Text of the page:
Why are women having nonindicated early deliveries?

July 3, 2014

Despite the increasing volume of evidence that infants born before 39 weeks can have complications, a new study shows that nearly 4% of uncomplicated births are induced before 39 0/7 weeks without a medial indication.

 

Despite the increasing volume of evidence that infants born before 39 weeks can have complications, a new study shows that nearly 4% of uncomplicated births are induced before 39 0/7 weeks without a medial indication.

Researchers at the University of Minnesota performed a retrospective analysis of 7,296,363 uncomplicated births (>37 0/7 weeks’ gestation) in 3 states between 1995 and 2009. Nonindicated early term births were found by comparing diagnosis codes and birth certificate records. Infant prolonged length of stay, determined by hospital discharge records, and respiratory distress were some of the secondary outcomes.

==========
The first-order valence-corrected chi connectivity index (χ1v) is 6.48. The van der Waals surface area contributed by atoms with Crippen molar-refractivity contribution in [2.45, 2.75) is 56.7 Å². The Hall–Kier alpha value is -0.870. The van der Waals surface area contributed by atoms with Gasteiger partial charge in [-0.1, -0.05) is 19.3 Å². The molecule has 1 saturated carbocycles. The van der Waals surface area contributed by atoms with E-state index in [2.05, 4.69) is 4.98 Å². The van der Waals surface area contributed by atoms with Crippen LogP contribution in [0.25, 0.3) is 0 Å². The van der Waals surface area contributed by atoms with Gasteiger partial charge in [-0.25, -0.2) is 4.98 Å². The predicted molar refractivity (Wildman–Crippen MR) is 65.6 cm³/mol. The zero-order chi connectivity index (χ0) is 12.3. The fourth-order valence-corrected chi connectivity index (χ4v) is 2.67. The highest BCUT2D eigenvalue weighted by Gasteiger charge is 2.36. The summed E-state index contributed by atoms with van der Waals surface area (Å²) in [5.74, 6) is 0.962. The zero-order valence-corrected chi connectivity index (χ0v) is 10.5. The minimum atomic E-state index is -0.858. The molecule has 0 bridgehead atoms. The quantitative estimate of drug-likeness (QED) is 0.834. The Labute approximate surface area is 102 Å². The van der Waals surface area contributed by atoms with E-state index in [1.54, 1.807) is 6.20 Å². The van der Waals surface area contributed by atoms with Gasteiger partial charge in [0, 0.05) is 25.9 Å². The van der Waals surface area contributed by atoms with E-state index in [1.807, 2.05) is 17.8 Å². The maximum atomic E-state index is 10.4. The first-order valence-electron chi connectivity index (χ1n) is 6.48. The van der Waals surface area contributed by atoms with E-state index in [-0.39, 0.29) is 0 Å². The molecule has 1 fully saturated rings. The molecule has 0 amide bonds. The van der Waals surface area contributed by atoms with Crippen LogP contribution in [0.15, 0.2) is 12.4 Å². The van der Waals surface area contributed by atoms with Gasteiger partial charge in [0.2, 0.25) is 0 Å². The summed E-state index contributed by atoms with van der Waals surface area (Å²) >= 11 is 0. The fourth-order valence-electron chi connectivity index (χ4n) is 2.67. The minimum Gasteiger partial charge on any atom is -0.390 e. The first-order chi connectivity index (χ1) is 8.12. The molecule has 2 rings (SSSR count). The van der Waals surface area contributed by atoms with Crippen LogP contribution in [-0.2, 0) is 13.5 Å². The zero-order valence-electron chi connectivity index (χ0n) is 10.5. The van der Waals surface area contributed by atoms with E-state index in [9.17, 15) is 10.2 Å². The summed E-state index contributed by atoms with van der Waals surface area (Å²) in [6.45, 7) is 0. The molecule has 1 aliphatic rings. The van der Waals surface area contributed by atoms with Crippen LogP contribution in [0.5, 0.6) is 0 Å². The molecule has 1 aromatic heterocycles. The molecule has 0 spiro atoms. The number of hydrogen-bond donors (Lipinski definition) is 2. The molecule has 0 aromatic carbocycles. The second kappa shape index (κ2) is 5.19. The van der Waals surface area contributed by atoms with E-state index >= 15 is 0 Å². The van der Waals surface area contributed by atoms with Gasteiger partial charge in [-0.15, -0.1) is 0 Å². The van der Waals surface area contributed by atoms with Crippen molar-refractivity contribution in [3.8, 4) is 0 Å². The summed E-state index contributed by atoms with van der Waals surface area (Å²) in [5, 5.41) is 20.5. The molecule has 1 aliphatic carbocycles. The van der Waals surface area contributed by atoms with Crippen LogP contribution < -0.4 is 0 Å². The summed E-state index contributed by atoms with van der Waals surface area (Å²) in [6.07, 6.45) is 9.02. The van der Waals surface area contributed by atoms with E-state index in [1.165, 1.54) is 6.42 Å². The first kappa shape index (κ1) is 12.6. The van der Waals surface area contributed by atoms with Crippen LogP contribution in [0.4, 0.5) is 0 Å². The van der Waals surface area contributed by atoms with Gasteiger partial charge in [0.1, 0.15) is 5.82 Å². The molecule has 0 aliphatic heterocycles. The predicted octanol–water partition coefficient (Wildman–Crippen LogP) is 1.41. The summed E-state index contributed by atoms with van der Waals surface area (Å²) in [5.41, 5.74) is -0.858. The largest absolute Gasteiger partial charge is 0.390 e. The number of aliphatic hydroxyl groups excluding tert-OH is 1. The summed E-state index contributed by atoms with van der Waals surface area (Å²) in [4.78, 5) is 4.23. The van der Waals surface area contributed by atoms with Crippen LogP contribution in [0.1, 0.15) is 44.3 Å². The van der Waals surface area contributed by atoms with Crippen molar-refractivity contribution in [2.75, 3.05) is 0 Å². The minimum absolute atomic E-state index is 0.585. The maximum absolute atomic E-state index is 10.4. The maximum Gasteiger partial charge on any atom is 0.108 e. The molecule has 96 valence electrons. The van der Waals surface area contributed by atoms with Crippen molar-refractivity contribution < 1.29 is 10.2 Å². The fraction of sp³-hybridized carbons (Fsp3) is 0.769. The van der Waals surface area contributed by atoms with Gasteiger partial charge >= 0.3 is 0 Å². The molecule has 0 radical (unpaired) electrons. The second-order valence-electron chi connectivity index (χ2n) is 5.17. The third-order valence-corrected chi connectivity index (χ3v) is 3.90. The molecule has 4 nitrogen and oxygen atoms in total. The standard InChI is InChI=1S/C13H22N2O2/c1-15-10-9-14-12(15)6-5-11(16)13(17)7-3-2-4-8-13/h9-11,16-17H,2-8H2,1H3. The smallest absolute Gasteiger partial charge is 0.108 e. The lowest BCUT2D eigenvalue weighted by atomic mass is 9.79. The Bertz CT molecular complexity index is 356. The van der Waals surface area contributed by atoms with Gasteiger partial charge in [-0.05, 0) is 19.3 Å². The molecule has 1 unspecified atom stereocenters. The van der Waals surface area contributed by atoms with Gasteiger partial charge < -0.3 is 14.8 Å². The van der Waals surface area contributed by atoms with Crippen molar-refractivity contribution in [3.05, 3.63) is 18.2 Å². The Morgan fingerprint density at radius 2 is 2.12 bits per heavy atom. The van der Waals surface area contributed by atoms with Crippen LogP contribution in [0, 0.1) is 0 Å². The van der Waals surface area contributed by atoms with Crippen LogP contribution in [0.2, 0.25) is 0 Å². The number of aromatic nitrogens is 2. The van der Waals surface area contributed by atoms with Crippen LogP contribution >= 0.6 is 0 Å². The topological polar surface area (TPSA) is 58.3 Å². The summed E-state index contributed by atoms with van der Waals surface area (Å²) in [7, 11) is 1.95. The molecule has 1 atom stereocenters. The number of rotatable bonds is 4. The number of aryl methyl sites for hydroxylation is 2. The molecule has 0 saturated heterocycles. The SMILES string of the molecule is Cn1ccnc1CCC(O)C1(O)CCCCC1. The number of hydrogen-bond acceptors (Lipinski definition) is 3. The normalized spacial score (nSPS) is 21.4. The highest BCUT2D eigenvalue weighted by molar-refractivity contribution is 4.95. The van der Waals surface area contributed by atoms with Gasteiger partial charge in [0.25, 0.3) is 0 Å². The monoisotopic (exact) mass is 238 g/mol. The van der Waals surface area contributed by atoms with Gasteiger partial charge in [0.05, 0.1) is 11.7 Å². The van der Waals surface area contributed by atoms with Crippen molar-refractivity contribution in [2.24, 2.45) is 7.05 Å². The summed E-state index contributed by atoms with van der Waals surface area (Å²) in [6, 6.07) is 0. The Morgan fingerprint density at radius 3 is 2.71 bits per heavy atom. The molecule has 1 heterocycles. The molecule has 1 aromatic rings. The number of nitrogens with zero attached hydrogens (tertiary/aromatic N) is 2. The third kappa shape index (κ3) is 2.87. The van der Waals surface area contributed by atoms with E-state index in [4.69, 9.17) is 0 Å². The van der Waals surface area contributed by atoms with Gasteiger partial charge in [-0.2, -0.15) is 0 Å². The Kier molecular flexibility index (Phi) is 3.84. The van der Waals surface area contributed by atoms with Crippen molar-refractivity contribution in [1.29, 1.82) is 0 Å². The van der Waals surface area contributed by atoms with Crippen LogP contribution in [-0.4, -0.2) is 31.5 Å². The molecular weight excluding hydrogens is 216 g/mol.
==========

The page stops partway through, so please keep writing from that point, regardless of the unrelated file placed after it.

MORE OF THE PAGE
The early-term nonindicated birth rate for the studied period was 3.18% among uncomplicated term births. Risk of nonindicated birth before 39 0/7 weeks was 86% higher in 2009 after adjustment than in 1995 (hazard ratio [HR]=1.86; 95% confidence interval [CI], 1.81–1.90), with the peak being 2006 (HR=2.03; P<0.001). Independently associated factors included the mother’s age, private health insurance, delivery at a smaller-volume or non-teaching hospital, and higher levels of education. In particular, black women had a higher risk of cesarean delivery that was not medically indicated (HR=1.29; 95% CI, 1.27–1.32). That, in turn, was associated with greater odds of a prolonged length of stay (adjusted odds ratio [AOR] =1.60; 95% CI, 1.57–1.64) and infant respiratory distress (AOR=1.20; 95% CI, 1.17–1.23) compared with births after 38 6/7 weeks. Comparatively greater odds or prolonged length of stay (AOR=1.20; 95% CI, 1.17-1.23) also were associated with early-term nonindicated induction.

The investigators concluded that nearly 4% of all uncomplicated deliveries of term infants that occur before the 39-week mark happen in the absence of medical indication. Far from being benign, these births were associated with adverse infant outcomes.

 

 

 

 

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